2. Potatoes are great sources of fiber, vitamin C, potassium, and vitamin B6. Again, you go against popular belief. I grew up eating sweet potatoes, but for increasing strength and size, a white potato is better. Why? It’s fast digesting and easy on the stomach. Do you see a pattern developing?
  3. To help with the digestion, I make sure there’s a green, leafy vegetable in every meal where I add carbs. Spinach, kale, lettuce, and broccoli are my go-to’s.
  4. The only fruit I still like to consume are low-glycemic ones such as berries, tomatoes, avocado, and cucumber. On a rare occasion, pineapple is a choice post workout.
  5. I replaced cheat days with re-feed days. Every 3-5 days, I’ll have a day where I reduce my fat intake and replace them with carbs. I usually have a version of Charles Poliquin’s Meat and Nuts breakfast on lower carb days. On re-feed days, I’ll replace the nuts with a serving of steel-cut oats with blueberries and cinnamon, but I’ll still have a four-egg scramble with spinach, tomato, and turkey bacon.

Results From Training

As long as my training objective is improving strength, I can’t say for sure that I’ll do keto again. I’ve improved my strength in every way. My training comprises of focusing on the big compound lifts: squat, deadlift, overhead press, and bench press. My fifth training day of the week focuses on improving my work capacity on pull-ups, but it’s not a “traditional” big lift. (I just feel like a badass every training session involving pull-ups.) By adding carbs back in a couple of times per week, my strength has improved by 15-20% on each big lift over the last four weeks. Not to mention, my weighted pull-ups feel a hell of a lot easier. The amount of volume I’ve been able to add back into my sessions has also been tremendous; 45-minute training sessions have turned back into 55-60 minute sessions where I feel great at the end.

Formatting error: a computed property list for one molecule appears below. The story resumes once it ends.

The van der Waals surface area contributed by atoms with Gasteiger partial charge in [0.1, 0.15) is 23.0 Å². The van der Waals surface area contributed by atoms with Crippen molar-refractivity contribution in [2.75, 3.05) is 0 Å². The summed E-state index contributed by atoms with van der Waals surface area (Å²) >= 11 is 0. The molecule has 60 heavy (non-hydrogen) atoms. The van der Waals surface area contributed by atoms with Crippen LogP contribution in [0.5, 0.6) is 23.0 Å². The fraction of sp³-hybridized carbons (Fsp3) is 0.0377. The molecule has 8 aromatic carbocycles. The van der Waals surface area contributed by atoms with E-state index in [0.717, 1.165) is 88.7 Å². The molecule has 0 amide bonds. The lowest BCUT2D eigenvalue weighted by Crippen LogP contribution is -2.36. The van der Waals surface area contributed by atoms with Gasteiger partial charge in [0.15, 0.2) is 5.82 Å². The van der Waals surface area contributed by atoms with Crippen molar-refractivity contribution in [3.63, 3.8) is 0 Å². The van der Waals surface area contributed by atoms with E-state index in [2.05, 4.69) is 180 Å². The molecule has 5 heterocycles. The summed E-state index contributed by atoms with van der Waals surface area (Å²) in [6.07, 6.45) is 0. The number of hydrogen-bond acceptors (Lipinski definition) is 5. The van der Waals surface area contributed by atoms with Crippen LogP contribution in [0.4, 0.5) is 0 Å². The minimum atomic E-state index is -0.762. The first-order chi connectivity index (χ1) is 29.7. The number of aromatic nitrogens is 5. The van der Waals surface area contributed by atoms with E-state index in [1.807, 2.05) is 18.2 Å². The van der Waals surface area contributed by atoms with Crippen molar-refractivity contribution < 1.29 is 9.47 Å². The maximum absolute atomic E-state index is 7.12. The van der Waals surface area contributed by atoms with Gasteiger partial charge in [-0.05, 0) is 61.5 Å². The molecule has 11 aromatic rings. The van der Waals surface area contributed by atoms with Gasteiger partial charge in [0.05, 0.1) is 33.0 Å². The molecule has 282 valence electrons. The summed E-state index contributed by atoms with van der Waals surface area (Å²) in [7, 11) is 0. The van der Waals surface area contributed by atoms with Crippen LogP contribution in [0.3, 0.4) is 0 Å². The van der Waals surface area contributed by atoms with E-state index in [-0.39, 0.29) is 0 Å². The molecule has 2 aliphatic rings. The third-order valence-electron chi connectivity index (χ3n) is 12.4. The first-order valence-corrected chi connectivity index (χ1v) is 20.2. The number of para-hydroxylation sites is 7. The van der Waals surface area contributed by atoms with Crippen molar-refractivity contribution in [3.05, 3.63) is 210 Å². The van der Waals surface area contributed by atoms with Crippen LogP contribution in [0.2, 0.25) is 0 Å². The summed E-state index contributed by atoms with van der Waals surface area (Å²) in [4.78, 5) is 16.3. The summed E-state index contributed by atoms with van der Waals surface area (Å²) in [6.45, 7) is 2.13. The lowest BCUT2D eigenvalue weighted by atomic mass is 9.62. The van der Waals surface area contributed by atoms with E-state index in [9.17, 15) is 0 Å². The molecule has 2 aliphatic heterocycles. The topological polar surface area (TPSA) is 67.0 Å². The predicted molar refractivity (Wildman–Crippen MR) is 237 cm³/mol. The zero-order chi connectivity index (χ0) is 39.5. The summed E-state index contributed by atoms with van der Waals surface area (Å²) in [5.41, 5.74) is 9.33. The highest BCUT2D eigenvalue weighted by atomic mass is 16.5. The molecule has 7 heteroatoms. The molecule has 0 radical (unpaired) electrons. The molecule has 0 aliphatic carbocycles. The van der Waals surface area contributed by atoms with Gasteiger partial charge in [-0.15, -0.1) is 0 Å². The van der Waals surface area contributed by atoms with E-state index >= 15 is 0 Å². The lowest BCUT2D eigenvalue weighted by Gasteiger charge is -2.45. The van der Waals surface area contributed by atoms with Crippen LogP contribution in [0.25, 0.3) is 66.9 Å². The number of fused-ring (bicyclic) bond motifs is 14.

Conclusion

Here’s what you should learn from this:

  1. There’s no such thing as the “best” diet. The best one is the work that works for you.
  2. It’s extremely difficult to increase strength and mass on a keto diet.
  3. Don’t use a high-fat diet as an excuse to consume a ridiculous amount of fat.
  4. You can use the keto diet to lose weight/body fat in the short term.